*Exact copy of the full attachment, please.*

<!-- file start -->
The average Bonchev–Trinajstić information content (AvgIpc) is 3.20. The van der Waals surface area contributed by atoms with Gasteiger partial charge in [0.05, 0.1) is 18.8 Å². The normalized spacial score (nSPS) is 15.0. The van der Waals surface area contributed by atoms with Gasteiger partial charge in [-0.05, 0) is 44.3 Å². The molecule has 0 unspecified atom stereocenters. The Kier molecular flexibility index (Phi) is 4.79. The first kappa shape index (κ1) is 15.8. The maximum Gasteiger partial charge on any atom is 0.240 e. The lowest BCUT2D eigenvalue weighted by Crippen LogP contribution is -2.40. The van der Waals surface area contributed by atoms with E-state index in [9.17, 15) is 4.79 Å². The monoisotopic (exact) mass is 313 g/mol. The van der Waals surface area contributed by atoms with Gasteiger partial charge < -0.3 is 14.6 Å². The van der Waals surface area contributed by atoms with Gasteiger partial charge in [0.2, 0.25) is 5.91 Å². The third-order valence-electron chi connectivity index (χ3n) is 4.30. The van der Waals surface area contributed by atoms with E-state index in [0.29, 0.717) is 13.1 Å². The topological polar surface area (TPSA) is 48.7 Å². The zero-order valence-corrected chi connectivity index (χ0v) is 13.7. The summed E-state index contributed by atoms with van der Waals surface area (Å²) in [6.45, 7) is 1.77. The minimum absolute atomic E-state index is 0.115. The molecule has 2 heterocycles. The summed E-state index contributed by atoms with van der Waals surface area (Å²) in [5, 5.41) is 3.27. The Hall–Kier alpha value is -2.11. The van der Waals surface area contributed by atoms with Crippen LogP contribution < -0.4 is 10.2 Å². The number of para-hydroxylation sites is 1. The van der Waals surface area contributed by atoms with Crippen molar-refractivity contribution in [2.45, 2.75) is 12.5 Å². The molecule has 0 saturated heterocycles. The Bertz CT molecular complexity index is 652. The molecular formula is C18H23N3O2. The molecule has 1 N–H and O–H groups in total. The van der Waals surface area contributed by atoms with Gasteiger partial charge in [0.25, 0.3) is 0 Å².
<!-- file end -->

The average Bonchev–Trinajstić information content (AvgIpc) is 3.20. The van der Waals surface area contributed by atoms with Gasteiger partial charge in [0.05, 0.1) is 18.8 Å². The normalized spacial score (nSPS) is 15.0. The van der Waals surface area contributed by atoms with Gasteiger partial charge in [-0.05, 0) is 44.3 Å². The molecule has 0 unspecified atom stereocenters. The Kier molecular flexibility index (Phi) is 4.79. The first kappa shape index (κ1) is 15.8. The maximum Gasteiger partial charge on any atom is 0.240 e. The lowest BCUT2D eigenvalue weighted by Crippen LogP contribution is -2.40. The van der Waals surface area contributed by atoms with E-state index in [9.17, 15) is 4.79 Å². The monoisotopic (exact) mass is 313 g/mol. The van der Waals surface area contributed by atoms with Gasteiger partial charge < -0.3 is 14.6 Å². The van der Waals surface area contributed by atoms with Gasteiger partial charge in [0.2, 0.25) is 5.91 Å². The third-order valence-electron chi connectivity index (χ3n) is 4.30. The van der Waals surface area contributed by atoms with E-state index in [0.29, 0.717) is 13.1 Å². The topological polar surface area (TPSA) is 48.7 Å². The zero-order valence-corrected chi connectivity index (χ0v) is 13.7. The summed E-state index contributed by atoms with van der Waals surface area (Å²) in [6.45, 7) is 1.77. The minimum absolute atomic E-state index is 0.115. The molecule has 2 heterocycles. The summed E-state index contributed by atoms with van der Waals surface area (Å²) in [5, 5.41) is 3.27. The Hall–Kier alpha value is -2.11. The van der Waals surface area contributed by atoms with Crippen LogP contribution < -0.4 is 10.2 Å². The number of para-hydroxylation sites is 1. The van der Waals surface area contributed by atoms with Crippen molar-refractivity contribution in [2.45, 2.75) is 12.5 Å². The molecule has 0 saturated heterocycles. The Bertz CT molecular complexity index is 652. The molecular formula is C18H23N3O2. The molecule has 1 N–H and O–H groups in total. The van der Waals surface area contributed by atoms with Gasteiger partial charge in [0.25, 0.3) is 0 Å².